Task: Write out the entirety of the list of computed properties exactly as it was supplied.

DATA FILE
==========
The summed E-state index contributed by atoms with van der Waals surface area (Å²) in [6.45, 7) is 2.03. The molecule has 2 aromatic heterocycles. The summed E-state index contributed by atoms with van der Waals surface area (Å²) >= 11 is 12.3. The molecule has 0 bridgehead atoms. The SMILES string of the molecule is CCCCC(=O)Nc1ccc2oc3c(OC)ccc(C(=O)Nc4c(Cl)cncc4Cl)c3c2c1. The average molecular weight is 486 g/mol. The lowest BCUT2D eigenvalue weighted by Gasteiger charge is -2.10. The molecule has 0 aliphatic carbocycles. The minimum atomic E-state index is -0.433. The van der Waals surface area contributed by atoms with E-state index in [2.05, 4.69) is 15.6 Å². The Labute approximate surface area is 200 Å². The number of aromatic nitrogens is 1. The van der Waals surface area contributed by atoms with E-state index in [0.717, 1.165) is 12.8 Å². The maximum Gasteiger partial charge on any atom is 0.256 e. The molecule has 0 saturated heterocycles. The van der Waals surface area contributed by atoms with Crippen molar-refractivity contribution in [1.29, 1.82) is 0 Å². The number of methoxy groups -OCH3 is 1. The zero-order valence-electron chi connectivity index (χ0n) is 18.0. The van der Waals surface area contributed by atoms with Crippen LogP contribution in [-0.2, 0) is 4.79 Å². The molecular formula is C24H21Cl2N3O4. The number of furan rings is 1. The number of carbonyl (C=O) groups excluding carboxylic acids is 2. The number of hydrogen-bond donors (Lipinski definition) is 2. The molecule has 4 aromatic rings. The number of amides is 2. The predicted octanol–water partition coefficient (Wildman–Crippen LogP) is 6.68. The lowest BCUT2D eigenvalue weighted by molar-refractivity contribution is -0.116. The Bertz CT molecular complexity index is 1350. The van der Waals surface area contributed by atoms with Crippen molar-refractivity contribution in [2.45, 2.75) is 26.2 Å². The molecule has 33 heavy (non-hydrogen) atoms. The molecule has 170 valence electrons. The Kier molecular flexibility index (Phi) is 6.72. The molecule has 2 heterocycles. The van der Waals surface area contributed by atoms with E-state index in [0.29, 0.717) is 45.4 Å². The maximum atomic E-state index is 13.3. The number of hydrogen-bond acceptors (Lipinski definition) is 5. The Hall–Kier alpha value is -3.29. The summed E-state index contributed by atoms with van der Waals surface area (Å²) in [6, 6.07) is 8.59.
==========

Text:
The summed E-state index contributed by atoms with van der Waals surface area (Å²) in [6.45, 7) is 2.03. The molecule has 2 aromatic heterocycles. The summed E-state index contributed by atoms with van der Waals surface area (Å²) >= 11 is 12.3. The molecule has 0 bridgehead atoms. The SMILES string of the molecule is CCCCC(=O)Nc1ccc2oc3c(OC)ccc(C(=O)Nc4c(Cl)cncc4Cl)c3c2c1. The average molecular weight is 486 g/mol. The lowest BCUT2D eigenvalue weighted by Gasteiger charge is -2.10. The molecule has 0 aliphatic carbocycles. The minimum atomic E-state index is -0.433. The van der Waals surface area contributed by atoms with E-state index in [2.05, 4.69) is 15.6 Å². The Labute approximate surface area is 200 Å². The number of aromatic nitrogens is 1. The van der Waals surface area contributed by atoms with E-state index in [0.717, 1.165) is 12.8 Å². The maximum Gasteiger partial charge on any atom is 0.256 e. The molecule has 0 saturated heterocycles. The van der Waals surface area contributed by atoms with Crippen molar-refractivity contribution in [1.29, 1.82) is 0 Å². The number of methoxy groups -OCH3 is 1. The zero-order valence-electron chi connectivity index (χ0n) is 18.0. The van der Waals surface area contributed by atoms with Crippen LogP contribution in [-0.2, 0) is 4.79 Å². The molecular formula is C24H21Cl2N3O4. The number of furan rings is 1. The number of carbonyl (C=O) groups excluding carboxylic acids is 2. The number of hydrogen-bond donors (Lipinski definition) is 2. The molecule has 4 aromatic rings. The number of amides is 2. The predicted octanol–water partition coefficient (Wildman–Crippen LogP) is 6.68. The lowest BCUT2D eigenvalue weighted by molar-refractivity contribution is -0.116. The Bertz CT molecular complexity index is 1350. The van der Waals surface area contributed by atoms with Crippen molar-refractivity contribution in [2.45, 2.75) is 26.2 Å². The molecule has 33 heavy (non-hydrogen) atoms. The molecule has 170 valence electrons. The Kier molecular flexibility index (Phi) is 6.72. The molecule has 2 heterocycles. The van der Waals surface area contributed by atoms with E-state index in [0.29, 0.717) is 45.4 Å². The maximum atomic E-state index is 13.3. The number of hydrogen-bond acceptors (Lipinski definition) is 5. The Hall–Kier alpha value is -3.29. The summed E-state index contributed by atoms with van der Waals surface area (Å²) in [6, 6.07) is 8.59.